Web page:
Contemporary art work pays homage to ancient Maori navigator

Published on : Monday, November 27, 2017

unnamed (1)One man’s artistic homage to his ancient ancestor has inspired one of New Zealand’s most extraordinary works of art.

On the shores of Lake Taupo – which Māori refer to as the beating heart of New Zealand’s North Island – the Mine Bay rock carvings have become one of New Zealand’s most popular cultural tourism destinations.

The carvings depict the visionary Māori navigator Ngatoroirangi who guided his people – the Tūwharetoa and Te Arawa tribes – across the Pacific in a traditional double-hulled waka or wooden canoe almost a thousand years ago.

It took an astounding four years to complete the Mine Bay carvings, sculpted into a rock face 14m above the water, but it wasn’t long before tourists began finding their way across the lake to view the work.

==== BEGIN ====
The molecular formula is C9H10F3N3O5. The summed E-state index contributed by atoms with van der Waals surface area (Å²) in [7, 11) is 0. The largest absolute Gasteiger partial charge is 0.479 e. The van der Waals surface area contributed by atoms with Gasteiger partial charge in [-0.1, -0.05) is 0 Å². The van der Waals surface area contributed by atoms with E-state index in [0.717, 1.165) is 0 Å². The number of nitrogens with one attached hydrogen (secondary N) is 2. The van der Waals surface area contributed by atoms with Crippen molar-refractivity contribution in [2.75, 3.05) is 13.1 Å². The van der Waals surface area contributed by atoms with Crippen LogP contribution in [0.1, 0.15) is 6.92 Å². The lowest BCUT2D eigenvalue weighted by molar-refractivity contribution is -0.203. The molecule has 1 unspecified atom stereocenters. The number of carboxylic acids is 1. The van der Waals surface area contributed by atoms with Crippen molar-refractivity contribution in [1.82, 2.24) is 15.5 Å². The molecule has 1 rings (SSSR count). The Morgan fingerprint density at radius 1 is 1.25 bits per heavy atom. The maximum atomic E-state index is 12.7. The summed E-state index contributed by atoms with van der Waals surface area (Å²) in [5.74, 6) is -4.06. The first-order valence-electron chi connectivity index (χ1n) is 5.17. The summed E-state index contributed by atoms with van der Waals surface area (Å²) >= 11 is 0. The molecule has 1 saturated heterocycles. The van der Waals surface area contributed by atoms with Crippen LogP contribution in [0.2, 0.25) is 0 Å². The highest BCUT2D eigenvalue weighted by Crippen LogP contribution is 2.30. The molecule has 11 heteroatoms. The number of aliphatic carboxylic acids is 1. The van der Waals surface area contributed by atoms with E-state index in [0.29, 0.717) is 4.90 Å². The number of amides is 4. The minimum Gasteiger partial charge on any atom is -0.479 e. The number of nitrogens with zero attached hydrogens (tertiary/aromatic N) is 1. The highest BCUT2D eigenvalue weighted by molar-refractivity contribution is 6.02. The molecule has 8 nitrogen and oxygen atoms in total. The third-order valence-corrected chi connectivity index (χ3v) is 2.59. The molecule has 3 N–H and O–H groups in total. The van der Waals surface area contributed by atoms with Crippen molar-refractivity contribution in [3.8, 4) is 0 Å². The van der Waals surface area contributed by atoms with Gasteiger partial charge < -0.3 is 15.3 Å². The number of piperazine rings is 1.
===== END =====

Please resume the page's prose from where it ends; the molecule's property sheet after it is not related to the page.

Work on the carvings, designed and created by master carver Matahi Whakataka-Brightwell, On the shores of Lake Taupo the Mine Bay rock carvings have become one of New Zealand’s most popular cultural tourism destinations.

“I am the 27th generation to Ngatoroirangi,” said Brightwell. “He navigated the Te Aroha canoe, which all the Te Arawa tribes descend from. Eight hundred years ago he arrived in this area and I wanted to commemorate that. That’s how it began.”

Brightwell said he was out on the lake and saw a huge rocky alcove, and inspiration struck. “It was like this voice called out. I saw an image of a tattooed face and I decided I would sculpt Ngatoroirangi.”

An orally taught artist, Brightwell’s first step was putting together a tattoo plan for the image of Ngatoroirangi. He also wanted to demonstrate the Te Arawa style of art, a traditional art form unchanged over the centuries.

“I did many sketch plans but the main thing I had to come up with was how to put it onto the stone. So I had to clear all the rock face to make it level and we had to clear it away all by hand. I decided to use three-tier scaffold and one piece of string, with a weight at the end to give me a line through the centre,” he said.
The main carving at Mine Bay in Lake Taupo is over 10 metres high and took four summers to complete.Brightwell had three others working on the three levels of the scaffolding and he could tell by the sound of the tapping if something wasn’t quite right.

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